An Englishman of fifty years residence in Wales pontificates about politics (slightly off-message), films and trivia. Acting secretary of Aberavon and Neath Liberal Democrats. Candidate for Neath in the Westminster elections of 1997 & 2017 and the Welsh general election of 2016.
Thursday, 28 September 2017
Fair votes in Welsh local government
I reproduce in full a recent email from Anthony Tuffin of the STV Bulletin:
Please respond to this public consultation by Tuesday 10 October if you'd like to see PR introduced for local elections in Wales.
Especially respond please if you live in Wales, but you can help by responding wherever you live.
Please also encourage friends, especially if they are in Wales, to respond.
Ideally we’d like PR for all local government elections in Wales, but the consultation is only about allowing each local authority to choose PR. However, it would be a step in the right direction and, since local authorities in New Zealand have been allowed local choice, several have opted for PR. You may also be able to add the comment that you would like PR for all local elections in Wales, as in Scotland and Northern Ireland.
As Wales already uses PR for its Assembly elections, it’s very logical that it should also use PR for local elections. The system proposed is Single Transferable Vote (STV), which is already used for local elections in Scotland and Northern Ireland.
More information is below, supplied by an electoral reform colleague in Wales.
I hope that all supporters of proportional representation in Wales will respond to the current Welsh Government consultation on this issue. I understand that opinion within the Welsh Government, and in particular the cabinet (Labour, with one Lib Dem Mnister, Kirsty Williams, at Education) is divided on the issue, so a strong positive response to the consultation could be crucial.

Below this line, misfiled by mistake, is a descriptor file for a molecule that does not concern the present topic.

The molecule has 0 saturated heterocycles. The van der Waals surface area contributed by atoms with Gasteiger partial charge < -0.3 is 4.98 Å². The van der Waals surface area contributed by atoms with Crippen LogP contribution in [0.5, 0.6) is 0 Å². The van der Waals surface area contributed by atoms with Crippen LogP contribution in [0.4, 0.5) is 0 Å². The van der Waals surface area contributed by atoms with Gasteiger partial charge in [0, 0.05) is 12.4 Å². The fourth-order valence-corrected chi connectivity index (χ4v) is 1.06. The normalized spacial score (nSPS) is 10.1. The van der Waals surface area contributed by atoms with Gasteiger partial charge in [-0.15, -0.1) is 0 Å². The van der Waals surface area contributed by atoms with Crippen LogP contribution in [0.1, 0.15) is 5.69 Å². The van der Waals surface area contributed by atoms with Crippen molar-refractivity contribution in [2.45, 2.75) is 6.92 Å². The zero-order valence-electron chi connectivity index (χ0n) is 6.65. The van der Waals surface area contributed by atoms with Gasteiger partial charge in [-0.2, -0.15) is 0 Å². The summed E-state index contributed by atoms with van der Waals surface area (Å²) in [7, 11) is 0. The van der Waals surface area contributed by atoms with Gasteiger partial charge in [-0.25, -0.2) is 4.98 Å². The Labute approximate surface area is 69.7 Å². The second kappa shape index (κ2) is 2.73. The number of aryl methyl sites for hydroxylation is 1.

The issue is important in the wider UK context: Northern Ireland and Scotland already have STV for local government elections; it would be great if Wales could follow their successful example.
Earlier this year the Welsh Government had a public consultation on "Reforming local government: Resilient and renewed".
There were 169 responses, with 20 commenting on changing the electoral system for council elections from FPTP to STV (12-8 against). 27 commented on whether such a change should be optional, with each council deciding for itself whether to change; responses were 26-1 against this.
The current consultation, with closing date 10 October, focuses on Electoral reform It can be found online at:
Astonishingly, a consultation with 46 questions does not ask the most important one: should the FPTP voting system for local government elections be replaced by STV? Admittedly a majority of respondents to the earlier consultation were against, but these may well have been from councils themselves. [Only 9 of the 169 responses to the consultation were from members of the public.]
The current consultation only asks two questions on the voting system:
it repeats the question on whether the change should be optional, despite the previous 26-1 against response, and asks an additional question on whether a council's decision to change should require a
Section 4 of the current consultation, dealing with voting reform, is attached.
If you would like to see a fairer voting system used for local government in Wales, please respond to the consultation before 10th October.
If you want to respond to the whole consultation (there are other interesting issues, including votes for 16 and 17 year olds), you can fill in a form available online at:
"Consultation on Electoral reform in local government in Wales"
and stating which parts of the consultation you wish to comment on, e.g. "Section 4. The voting system"
One simple response would be to ask that the Welsh Assembly to follow the example of the Labour/LD coalition in Scotland, which brought in STV for council elections through a simple act of the Scottish Parliament, the Local Governance (Scotland) Act 2004. Note also that Northern Ireland has had STV for council elections since 1973 (brought in by a Conservative government at Westminster).